Confession: I have very mixed feelings about homework, especially at the pre-high-school level. On the one hand, learning how to organize yourself outside of a classroom and attend to an assignment on your own is a good and important skill, sure. With my kids’ executive dysfunction challenges, I know that homework can be a skill-building situation. But on the other hand… if you’ve already been in school for close to eight hours, is it really necessary for you to come home and keep working (especially if you haven’t even reached double digits, yet)? I don’t think so, especially for younger kids. (I like this The Case Against Homework Fact Sheet as a quick-and-dirty overview. 10 minutes per grade level, per night, maximum. And sleep is more crucial than homework.)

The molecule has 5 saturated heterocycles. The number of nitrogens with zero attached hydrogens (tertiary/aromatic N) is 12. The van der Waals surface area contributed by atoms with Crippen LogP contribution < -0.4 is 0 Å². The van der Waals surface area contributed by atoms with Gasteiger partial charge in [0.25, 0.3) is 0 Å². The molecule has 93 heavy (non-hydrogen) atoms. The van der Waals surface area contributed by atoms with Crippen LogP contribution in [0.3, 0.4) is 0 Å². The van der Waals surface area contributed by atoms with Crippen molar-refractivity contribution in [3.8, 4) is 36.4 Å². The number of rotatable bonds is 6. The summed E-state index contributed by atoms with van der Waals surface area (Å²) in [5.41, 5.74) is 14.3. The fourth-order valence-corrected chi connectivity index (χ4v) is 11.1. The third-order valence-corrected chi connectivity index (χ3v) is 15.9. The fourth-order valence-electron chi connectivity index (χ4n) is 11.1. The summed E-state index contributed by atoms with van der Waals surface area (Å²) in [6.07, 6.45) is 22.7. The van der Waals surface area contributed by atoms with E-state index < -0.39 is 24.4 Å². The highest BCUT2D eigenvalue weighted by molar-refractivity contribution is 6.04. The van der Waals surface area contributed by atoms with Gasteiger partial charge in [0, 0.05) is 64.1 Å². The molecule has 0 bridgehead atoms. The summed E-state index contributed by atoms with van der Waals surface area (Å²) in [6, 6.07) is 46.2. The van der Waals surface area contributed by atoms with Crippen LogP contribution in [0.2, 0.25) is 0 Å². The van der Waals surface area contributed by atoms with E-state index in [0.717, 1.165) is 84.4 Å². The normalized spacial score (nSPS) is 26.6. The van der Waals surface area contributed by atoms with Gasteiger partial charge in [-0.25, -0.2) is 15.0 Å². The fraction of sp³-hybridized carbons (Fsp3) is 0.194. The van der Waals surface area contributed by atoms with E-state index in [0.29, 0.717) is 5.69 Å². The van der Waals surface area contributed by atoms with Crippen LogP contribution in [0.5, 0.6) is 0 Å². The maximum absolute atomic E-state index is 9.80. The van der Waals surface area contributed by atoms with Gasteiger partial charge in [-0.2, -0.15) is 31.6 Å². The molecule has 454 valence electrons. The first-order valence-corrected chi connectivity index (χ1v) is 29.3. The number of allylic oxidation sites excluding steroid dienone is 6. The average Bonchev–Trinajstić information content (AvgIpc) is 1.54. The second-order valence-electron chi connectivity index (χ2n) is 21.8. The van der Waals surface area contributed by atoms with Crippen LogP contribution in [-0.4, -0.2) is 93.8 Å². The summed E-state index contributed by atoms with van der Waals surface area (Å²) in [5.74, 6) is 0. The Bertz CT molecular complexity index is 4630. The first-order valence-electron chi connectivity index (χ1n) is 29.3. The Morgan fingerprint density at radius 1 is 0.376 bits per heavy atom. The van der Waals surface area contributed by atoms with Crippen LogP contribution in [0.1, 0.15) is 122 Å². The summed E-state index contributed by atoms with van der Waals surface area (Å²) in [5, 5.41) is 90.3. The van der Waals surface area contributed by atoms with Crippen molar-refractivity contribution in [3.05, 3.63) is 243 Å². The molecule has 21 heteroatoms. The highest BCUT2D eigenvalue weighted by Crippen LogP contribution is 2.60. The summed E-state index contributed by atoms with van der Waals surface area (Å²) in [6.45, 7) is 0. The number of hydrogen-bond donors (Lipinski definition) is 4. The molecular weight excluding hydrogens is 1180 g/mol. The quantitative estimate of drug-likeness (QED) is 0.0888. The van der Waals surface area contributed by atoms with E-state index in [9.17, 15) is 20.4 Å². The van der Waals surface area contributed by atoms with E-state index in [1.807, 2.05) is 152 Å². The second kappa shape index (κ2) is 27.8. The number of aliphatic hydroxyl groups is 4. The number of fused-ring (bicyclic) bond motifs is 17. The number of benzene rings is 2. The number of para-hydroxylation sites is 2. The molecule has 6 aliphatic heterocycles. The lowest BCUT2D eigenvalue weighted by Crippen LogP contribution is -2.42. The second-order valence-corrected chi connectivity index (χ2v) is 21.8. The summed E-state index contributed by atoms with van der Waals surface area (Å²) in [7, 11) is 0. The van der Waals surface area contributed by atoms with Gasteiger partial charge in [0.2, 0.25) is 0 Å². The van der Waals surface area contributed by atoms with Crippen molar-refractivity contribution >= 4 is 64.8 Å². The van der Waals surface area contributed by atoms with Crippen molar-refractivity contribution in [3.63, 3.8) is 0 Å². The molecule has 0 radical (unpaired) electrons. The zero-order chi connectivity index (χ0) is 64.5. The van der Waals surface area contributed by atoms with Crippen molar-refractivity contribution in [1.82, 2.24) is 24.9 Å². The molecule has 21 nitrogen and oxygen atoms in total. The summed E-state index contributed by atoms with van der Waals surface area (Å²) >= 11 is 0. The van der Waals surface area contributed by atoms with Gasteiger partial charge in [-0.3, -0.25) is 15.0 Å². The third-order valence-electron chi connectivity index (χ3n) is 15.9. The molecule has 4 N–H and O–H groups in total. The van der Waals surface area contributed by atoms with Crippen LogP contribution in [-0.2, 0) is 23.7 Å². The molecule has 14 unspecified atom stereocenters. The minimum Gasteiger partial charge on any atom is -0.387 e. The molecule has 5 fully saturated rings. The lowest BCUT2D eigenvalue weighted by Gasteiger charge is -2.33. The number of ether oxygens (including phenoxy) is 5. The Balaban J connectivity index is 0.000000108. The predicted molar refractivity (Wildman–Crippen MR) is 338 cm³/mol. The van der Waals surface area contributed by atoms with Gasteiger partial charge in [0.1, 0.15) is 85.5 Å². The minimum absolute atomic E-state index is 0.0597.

During the years where I homeschooled my youngest and my oldest was drowning in middle- and then high-school homework, there were bitter complaints about the fact that it’s no fair that he doesn’t have any homework. That’s when I started looking at the sorts of work my daughter brought home with a more critical eye. I mean, the “here’s a project for you which you cannot complete without your parents spending $100 on craft supplies and a minimum of 10 hours wiping your tears” sorts of things have been reviled by everyone for forever, but now I looked at the math worksheets and even journaling assignments (I love journaling!) and wondered why there was never time for that work during the school day. My daughter was right; it was unfair. But she got to do a lot of fun and enriching things, too, so I hope it balanced out.

Anyway, now both kids are in public high school together and taking advanced coursework and both kids are in the marching band (you may have heard me mention the marching band once or twice or a hundred times…?), and that means time is short and assignments are long. I’m not saying we have a perfect system going, but after years at this rodeo, here’s some Dos and Don’ts that are (mostly) working for us.
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